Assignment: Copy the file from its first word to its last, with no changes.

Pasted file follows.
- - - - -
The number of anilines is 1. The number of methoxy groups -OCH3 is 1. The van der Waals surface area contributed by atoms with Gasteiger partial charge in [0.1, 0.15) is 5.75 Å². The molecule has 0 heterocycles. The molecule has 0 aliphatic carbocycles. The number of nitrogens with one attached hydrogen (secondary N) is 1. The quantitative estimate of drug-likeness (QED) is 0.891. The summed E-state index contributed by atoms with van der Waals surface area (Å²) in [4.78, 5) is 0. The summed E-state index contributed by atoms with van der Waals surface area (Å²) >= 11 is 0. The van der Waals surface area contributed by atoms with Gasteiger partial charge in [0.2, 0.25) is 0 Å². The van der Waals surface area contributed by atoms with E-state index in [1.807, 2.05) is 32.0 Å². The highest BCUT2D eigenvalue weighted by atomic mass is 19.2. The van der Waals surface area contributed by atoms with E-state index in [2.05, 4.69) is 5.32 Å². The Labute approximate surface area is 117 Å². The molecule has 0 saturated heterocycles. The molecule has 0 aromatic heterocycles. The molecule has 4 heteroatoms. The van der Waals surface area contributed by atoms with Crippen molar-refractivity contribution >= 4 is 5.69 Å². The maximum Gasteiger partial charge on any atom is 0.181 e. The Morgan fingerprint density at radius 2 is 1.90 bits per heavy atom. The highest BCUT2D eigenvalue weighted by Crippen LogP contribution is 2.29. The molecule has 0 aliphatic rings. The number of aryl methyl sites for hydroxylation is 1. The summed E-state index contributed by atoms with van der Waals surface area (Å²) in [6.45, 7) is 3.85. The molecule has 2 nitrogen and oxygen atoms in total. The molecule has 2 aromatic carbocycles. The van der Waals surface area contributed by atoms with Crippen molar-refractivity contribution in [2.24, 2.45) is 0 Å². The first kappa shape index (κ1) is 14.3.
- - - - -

The number of anilines is 1. The number of methoxy groups -OCH3 is 1. The van der Waals surface area contributed by atoms with Gasteiger partial charge in [0.1, 0.15) is 5.75 Å². The molecule has 0 heterocycles. The molecule has 0 aliphatic carbocycles. The number of nitrogens with one attached hydrogen (secondary N) is 1. The quantitative estimate of drug-likeness (QED) is 0.891. The summed E-state index contributed by atoms with van der Waals surface area (Å²) in [4.78, 5) is 0. The summed E-state index contributed by atoms with van der Waals surface area (Å²) >= 11 is 0. The van der Waals surface area contributed by atoms with Gasteiger partial charge in [0.2, 0.25) is 0 Å². The van der Waals surface area contributed by atoms with E-state index in [1.807, 2.05) is 32.0 Å². The highest BCUT2D eigenvalue weighted by atomic mass is 19.2. The van der Waals surface area contributed by atoms with E-state index in [2.05, 4.69) is 5.32 Å². The Labute approximate surface area is 117 Å². The molecule has 0 saturated heterocycles. The molecule has 0 aromatic heterocycles. The molecule has 4 heteroatoms. The van der Waals surface area contributed by atoms with Crippen molar-refractivity contribution >= 4 is 5.69 Å². The maximum Gasteiger partial charge on any atom is 0.181 e. The Morgan fingerprint density at radius 2 is 1.90 bits per heavy atom. The highest BCUT2D eigenvalue weighted by Crippen LogP contribution is 2.29. The molecule has 0 aliphatic rings. The number of aryl methyl sites for hydroxylation is 1. The summed E-state index contributed by atoms with van der Waals surface area (Å²) in [6.45, 7) is 3.85. The molecule has 2 nitrogen and oxygen atoms in total. The molecule has 2 aromatic carbocycles. The van der Waals surface area contributed by atoms with Crippen molar-refractivity contribution in [2.24, 2.45) is 0 Å². The first kappa shape index (κ1) is 14.3.